Immune responses to AAV in canine muscle monitored by cellular assays and noninvasive imaging.

Publication Type:

Journal Article


Molecular therapy : the journal of the American Society of Gene Therapy, Volume 18, Issue 3, p.617-24 (2010)


2010, Animals, Center-Authored Paper, Clinical Research Division, Comparative Medicine Core Facility, Dependovirus, Dogs, Enzyme-Linked Immunosorbent Assay, Epitopes, Gene Therapy, Heparan Sulfate Proteoglycans, Heparin, Human Biology Division, Immune System, INFLAMMATION, Magnetic Resonance Imaging, Microscopy, Fluorescence, Muscles, Peptides, Shared Resources, T-Lymphocytes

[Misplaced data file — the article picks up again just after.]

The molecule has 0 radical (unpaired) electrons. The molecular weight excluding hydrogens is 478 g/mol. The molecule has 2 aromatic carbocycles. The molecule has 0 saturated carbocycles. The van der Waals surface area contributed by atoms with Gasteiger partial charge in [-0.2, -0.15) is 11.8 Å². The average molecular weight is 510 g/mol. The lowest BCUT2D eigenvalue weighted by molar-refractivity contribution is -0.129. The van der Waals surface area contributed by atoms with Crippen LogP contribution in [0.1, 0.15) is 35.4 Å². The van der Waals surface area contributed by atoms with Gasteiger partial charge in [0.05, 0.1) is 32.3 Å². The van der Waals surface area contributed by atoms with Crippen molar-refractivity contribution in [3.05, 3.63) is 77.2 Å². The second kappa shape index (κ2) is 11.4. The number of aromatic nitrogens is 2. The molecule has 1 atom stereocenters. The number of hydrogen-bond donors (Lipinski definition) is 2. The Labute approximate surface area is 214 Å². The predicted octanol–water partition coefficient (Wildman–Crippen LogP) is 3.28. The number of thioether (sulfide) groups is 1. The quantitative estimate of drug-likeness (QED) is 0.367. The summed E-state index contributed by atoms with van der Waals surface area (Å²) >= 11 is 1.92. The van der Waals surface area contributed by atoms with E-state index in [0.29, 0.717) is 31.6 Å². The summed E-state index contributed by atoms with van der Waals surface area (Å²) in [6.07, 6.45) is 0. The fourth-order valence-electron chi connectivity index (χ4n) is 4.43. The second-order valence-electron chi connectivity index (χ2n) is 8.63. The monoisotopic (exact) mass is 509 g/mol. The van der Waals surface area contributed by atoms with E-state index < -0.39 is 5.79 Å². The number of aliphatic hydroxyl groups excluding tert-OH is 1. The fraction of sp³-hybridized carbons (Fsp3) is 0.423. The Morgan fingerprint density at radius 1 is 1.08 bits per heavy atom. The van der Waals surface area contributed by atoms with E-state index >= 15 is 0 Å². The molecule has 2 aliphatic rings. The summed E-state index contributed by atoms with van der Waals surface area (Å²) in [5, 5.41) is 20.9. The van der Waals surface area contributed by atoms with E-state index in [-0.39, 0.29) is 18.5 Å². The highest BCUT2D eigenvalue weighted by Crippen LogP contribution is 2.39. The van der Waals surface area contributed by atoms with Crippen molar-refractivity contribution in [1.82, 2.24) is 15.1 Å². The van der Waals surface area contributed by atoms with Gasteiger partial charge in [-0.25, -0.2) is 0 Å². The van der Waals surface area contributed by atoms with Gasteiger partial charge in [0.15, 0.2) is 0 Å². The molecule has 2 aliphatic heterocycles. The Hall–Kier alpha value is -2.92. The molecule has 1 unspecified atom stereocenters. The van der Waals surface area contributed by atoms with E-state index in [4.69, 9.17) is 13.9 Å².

We previously demonstrated that direct intramuscular injection of rAAV2 or rAAV6 in wild-type dogs resulted in robust T-cell responses to viral capsid proteins, and others have shown that cellular immunity to adeno-associated virus (AAV) capsid proteins coincided with liver toxicity and elimination of transgene expression in a human trial of hemophilia B. Here, we show that the heparin-binding ability of a given AAV serotype does not determine the induction of T-cell responses following intramuscular injection in dogs, and identify multiple epitopes in the AAV capsid protein that are recognized by T cells elicited by AAV injection. We also demonstrate that noninvasive magnetic resonance imaging (MRI) can accurately detect local inflammatory responses following intramuscular rAAV injection in dogs. These studies suggest that pseudotyping rAAV vectors to remove heparin-binding activity will not be sufficient to abrogate immunogenicity, and validate the utility of enzyme-linked immunosorbent spot (ELISpot) assay and MRI for monitoring immune and inflammatory responses following intramuscular injection of rAAV vectors in preclinical studies in dogs. These assays should be incorporated into future human clinical trials of AAV gene therapy to monitor immune responses.